As the recent Twitter hack has so aptly demonstrated, no social media platform is immune to systemic attacks, and we may never know the extent to which private direct messages on that platform were compromised. Hopefully most attorneys have always refrained from using Twitter DMs to communicate with their clients, but in light of the recent hack I suspect that doing so now would almost certainly violate the Model Rules of Professional Conduct, at least insofar as it relates to client representation. As the American Bar Association’s Standing Committee on Ethics and Professional Responsibility stated in Formal Opinion 477:
A lawyer generally may transmit information relating to the representation of a client over the internet without violating the Model Rules of Professional Conduct where the lawyer has undertaken reasonable efforts to prevent inadvertent or unauthorized access to information relating to the representation. However, a lawyer may be required to take special security precautions to protect against the inadvertent or unauthorized disclosure of client information when required by an agreement with the client or by law, or when the nature of the information requires a higher degree of security.Link: https://www.americanbar.org/content/dam/aba/images/abanews/FormalOpinion477.pdf
Not using Twitter DMs to communicate information related to client representation may seem like a no-brainer, but what about using a communication platform like Telegram Messenger? One of the facts that really jumped out at me while reading Judge Castel’s March 24, 2020 Opinion & Order in SEC v. Telegram was the following:
[Telegram] Messenger generates no revenues; nearly all of Messenger’s expenses prior to 2018, including salaries and server costs, were paid for by Pavel [Durov – the founder of Telegram Messenger] out of his personal fortune.
After receiving the $1.7 billion from the private offering of 2.9 billion Grams, Telegram used this newly raised capital to cover “way over 90 percent” of Telegram’s expenses, which includes the costs of Messenger.Link: https://gulovsen.io/wp-content/uploads/2020/07/telegram_opinion.pdf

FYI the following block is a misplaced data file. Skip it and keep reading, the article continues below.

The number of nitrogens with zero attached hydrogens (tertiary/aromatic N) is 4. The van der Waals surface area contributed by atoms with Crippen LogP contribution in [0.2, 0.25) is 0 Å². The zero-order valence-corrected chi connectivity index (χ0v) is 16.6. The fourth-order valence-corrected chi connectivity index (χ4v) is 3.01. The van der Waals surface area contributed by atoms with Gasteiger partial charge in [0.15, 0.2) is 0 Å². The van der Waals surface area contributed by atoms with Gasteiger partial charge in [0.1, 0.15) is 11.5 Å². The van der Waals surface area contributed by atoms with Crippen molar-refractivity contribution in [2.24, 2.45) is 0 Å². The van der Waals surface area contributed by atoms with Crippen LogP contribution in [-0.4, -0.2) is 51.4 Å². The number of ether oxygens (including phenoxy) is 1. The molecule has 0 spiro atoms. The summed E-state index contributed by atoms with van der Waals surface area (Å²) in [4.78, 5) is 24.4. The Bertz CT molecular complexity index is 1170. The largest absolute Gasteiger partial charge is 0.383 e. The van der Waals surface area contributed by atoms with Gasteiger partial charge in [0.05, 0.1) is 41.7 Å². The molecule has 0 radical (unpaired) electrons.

Since that opinion came out, Telegram has agreed to give the money back to investors. And since Telegram Messenger still doesn’t actually generate any revenue (thanks to the SEC 😅) any continued development/support of that platform is presumably going to rely exclusively on Pavel Durov’s willingness to continue paying out of his own pocket to support it…
Pavel Durov may be an okay guy, but relying on his infinite generosity as the only assurance you have that Telegram Messenger will remain secure while continuing to use it to send communications that you have an ethical duty to “protect against … inadvertent or unauthorized disclosure” is, to put it simply, a REALLY BAD IDEA. Also note that by default, Telegram does not use end-to-end encryption except for its “Secret Chats,” which have themselves been criticized for having a strange encryption scheme. [Thanks to Ɱ (Proof of Antlers) for that last bit]
So please, if you are an attorney still using Telegram Messenger to communicate privately with clients, stop now and move to a more secure platform. This site has some great alternatives: https://www.privacytools.io/software/real-time-communication/. Your clients will thank you for it.